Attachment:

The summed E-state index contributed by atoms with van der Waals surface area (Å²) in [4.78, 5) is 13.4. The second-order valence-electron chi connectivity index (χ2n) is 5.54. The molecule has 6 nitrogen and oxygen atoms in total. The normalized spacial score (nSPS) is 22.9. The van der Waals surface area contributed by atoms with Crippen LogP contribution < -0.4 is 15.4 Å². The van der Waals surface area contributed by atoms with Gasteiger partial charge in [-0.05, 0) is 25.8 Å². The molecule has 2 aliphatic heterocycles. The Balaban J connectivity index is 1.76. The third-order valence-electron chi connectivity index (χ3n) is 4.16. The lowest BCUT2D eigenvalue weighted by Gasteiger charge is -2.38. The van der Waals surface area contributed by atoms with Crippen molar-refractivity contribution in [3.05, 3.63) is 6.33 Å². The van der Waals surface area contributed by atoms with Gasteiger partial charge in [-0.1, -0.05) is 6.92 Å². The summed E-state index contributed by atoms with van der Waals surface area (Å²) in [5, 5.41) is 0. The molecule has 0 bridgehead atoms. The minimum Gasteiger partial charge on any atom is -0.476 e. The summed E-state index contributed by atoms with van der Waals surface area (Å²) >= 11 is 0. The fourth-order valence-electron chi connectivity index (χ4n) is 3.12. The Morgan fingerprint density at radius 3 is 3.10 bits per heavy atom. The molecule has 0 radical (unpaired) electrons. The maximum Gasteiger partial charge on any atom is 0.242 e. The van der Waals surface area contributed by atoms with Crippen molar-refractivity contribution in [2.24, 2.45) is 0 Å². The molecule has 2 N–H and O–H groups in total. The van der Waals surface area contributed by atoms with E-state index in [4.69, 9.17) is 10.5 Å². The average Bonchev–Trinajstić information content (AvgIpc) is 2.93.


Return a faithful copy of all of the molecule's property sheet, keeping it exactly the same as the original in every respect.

The summed E-state index contributed by atoms with van der Waals surface area (Å²) in [4.78, 5) is 13.4. The second-order valence-electron chi connectivity index (χ2n) is 5.54. The molecule has 6 nitrogen and oxygen atoms in total. The normalized spacial score (nSPS) is 22.9. The van der Waals surface area contributed by atoms with Crippen LogP contribution < -0.4 is 15.4 Å². The van der Waals surface area contributed by atoms with Gasteiger partial charge in [-0.05, 0) is 25.8 Å². The molecule has 2 aliphatic heterocycles. The Balaban J connectivity index is 1.76. The third-order valence-electron chi connectivity index (χ3n) is 4.16. The lowest BCUT2D eigenvalue weighted by Gasteiger charge is -2.38. The van der Waals surface area contributed by atoms with Crippen molar-refractivity contribution in [3.05, 3.63) is 6.33 Å². The van der Waals surface area contributed by atoms with Gasteiger partial charge in [-0.1, -0.05) is 6.92 Å². The summed E-state index contributed by atoms with van der Waals surface area (Å²) in [5, 5.41) is 0. The molecule has 0 bridgehead atoms. The minimum Gasteiger partial charge on any atom is -0.476 e. The summed E-state index contributed by atoms with van der Waals surface area (Å²) >= 11 is 0. The fourth-order valence-electron chi connectivity index (χ4n) is 3.12. The Morgan fingerprint density at radius 3 is 3.10 bits per heavy atom. The molecule has 0 radical (unpaired) electrons. The maximum Gasteiger partial charge on any atom is 0.242 e. The van der Waals surface area contributed by atoms with Crippen molar-refractivity contribution in [2.24, 2.45) is 0 Å². The molecule has 2 N–H and O–H groups in total. The van der Waals surface area contributed by atoms with E-state index in [4.69, 9.17) is 10.5 Å². The average Bonchev–Trinajstić information content (AvgIpc) is 2.93.